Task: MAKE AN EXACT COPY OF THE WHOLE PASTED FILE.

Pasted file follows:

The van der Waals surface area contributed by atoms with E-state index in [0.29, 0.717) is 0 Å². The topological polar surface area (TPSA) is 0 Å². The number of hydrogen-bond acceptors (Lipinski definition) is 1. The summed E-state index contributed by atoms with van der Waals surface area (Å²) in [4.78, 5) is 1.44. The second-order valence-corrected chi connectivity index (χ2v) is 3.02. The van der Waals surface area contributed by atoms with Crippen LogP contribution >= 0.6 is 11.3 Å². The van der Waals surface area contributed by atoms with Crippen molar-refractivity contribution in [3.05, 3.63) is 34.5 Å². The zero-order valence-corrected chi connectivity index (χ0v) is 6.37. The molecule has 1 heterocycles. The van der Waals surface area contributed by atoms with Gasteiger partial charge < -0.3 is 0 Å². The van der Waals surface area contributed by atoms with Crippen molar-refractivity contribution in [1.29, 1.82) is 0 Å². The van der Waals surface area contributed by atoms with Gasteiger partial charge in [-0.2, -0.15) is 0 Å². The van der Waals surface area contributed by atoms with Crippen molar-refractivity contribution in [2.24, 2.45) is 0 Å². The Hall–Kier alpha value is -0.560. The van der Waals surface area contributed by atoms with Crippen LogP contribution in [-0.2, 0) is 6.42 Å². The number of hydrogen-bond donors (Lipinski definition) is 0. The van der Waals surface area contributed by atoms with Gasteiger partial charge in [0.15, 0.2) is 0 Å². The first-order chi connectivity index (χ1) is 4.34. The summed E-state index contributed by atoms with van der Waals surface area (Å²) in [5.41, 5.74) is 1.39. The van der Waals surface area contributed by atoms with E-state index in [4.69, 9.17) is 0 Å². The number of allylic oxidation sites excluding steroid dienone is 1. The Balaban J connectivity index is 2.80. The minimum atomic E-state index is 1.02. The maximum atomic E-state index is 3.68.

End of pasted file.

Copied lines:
The van der Waals surface area contributed by atoms with E-state index in [0.29, 0.717) is 0 Å². The topological polar surface area (TPSA) is 0 Å². The number of hydrogen-bond acceptors (Lipinski definition) is 1. The summed E-state index contributed by atoms with van der Waals surface area (Å²) in [4.78, 5) is 1.44. The second-order valence-corrected chi connectivity index (χ2v) is 3.02. The van der Waals surface area contributed by atoms with Crippen LogP contribution >= 0.6 is 11.3 Å². The van der Waals surface area contributed by atoms with Crippen molar-refractivity contribution in [3.05, 3.63) is 34.5 Å². The zero-order valence-corrected chi connectivity index (χ0v) is 6.37. The molecule has 1 heterocycles. The van der Waals surface area contributed by atoms with Gasteiger partial charge < -0.3 is 0 Å². The van der Waals surface area contributed by atoms with Crippen molar-refractivity contribution in [1.29, 1.82) is 0 Å². The van der Waals surface area contributed by atoms with Gasteiger partial charge in [-0.2, -0.15) is 0 Å². The van der Waals surface area contributed by atoms with Crippen molar-refractivity contribution in [2.24, 2.45) is 0 Å². The Hall–Kier alpha value is -0.560. The van der Waals surface area contributed by atoms with Crippen LogP contribution in [-0.2, 0) is 6.42 Å². The number of hydrogen-bond donors (Lipinski definition) is 0. The van der Waals surface area contributed by atoms with Gasteiger partial charge in [0.15, 0.2) is 0 Å². The first-order chi connectivity index (χ1) is 4.34. The summed E-state index contributed by atoms with van der Waals surface area (Å²) in [5.41, 5.74) is 1.39. The van der Waals surface area contributed by atoms with E-state index in [4.69, 9.17) is 0 Å². The number of allylic oxidation sites excluding steroid dienone is 1. The Balaban J connectivity index is 2.80. The minimum atomic E-state index is 1.02. The maximum atomic E-state index is 3.68.